Are my pro­bi­otics mak­ing me foggy?

First For Women - - Health -

Q:

I’ve been hav­ing trou­ble con­cen­trat­ing lately, and my sis­ter sug­gested I stop tak­ing my pro­bi­otic sup­ple­ment. But I’m con­fused: I thought pro­bi­otics were sup­posed to make me health­ier, hap­pier and more pro­duc­tive?

A:

Yes, you’re right about that— pro­bi­otics can be enor­mously help­ful for brain and body func­tion. But re­search from the Med­i­cal Col­lege of Ge­or­gia at Au­gusta Uni­ver­sity re­vealed that, for some women, reg­u­lar use of over-the-counter pro­bi­otics can come with sur­pris­ing down­sides.

In the small study, 68% of oth­er­wise healthy par­tic­i­pants tak­ing a daily pro­bi­otic com­plained of brain fog as well as gas and bloat. The re­searchers found that in many of these cases, sev­eral strains of lac­to­bacil­lus bac­te­ria, which are com­mon in pro­bi­otic sup­ple­ments, weren’t mak­ing it to the colon, where they work to boost mood and ease di­ges­tion. In­stead, the pro­bi­otics were tak­ing up res­i­dence in the small in­tes­tine, where they feast on undi­gested car­bo­hy­drates and pro­duce com­pounds linked to fog, gas and bloat.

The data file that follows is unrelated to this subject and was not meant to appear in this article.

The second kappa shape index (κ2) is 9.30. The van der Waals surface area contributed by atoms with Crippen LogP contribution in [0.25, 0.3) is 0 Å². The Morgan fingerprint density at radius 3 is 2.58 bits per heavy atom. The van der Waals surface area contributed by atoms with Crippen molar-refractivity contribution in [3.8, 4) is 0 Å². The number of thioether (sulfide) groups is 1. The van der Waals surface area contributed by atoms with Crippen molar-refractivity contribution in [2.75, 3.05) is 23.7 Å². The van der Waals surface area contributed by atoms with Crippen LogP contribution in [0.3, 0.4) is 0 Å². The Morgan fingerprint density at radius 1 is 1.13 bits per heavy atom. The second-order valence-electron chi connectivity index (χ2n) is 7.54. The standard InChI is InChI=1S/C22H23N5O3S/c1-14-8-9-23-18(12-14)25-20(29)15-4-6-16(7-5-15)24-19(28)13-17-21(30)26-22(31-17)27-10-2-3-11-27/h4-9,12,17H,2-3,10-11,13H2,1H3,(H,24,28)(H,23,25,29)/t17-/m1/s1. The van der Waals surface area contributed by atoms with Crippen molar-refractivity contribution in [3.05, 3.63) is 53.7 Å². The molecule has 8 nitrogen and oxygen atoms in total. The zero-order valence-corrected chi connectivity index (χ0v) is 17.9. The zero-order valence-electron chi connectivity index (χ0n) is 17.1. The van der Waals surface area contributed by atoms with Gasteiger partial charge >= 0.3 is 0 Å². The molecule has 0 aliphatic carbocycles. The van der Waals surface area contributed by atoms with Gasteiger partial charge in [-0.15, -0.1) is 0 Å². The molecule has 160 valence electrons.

Since you’re ex­pe­ri­enc­ing un­ex­plained brain fog, I rec­om­mend dis­con­tin­u­ing your pro­bi­otic sup­ple­ment for a week. If symp­toms van­ish, you have your cul­prit. If they per­sist, con­sider see­ing your doc­tor—she can do a breath test to de­ter­mine if an over­growth of bac­te­ria is to blame.

If your pro­bi­otic is the prob­lem, I sug­gest se­lect­ing a sup­ple­ment that’s tar­geted to spe­cific con­cerns on an as-needed ba­sis. For ex­am­ple, if you have di­ar­rhea, the strain Lac­to­bacil­lus rham­no­sus GG (found in Cul­turelle pro­bi­otics) is proven to fend off stom­ach bugs. To learn more about which strains might be best for you, I rec­om­mend pick­ing up Gut Bliss, by Robynne Chutken, M.D.

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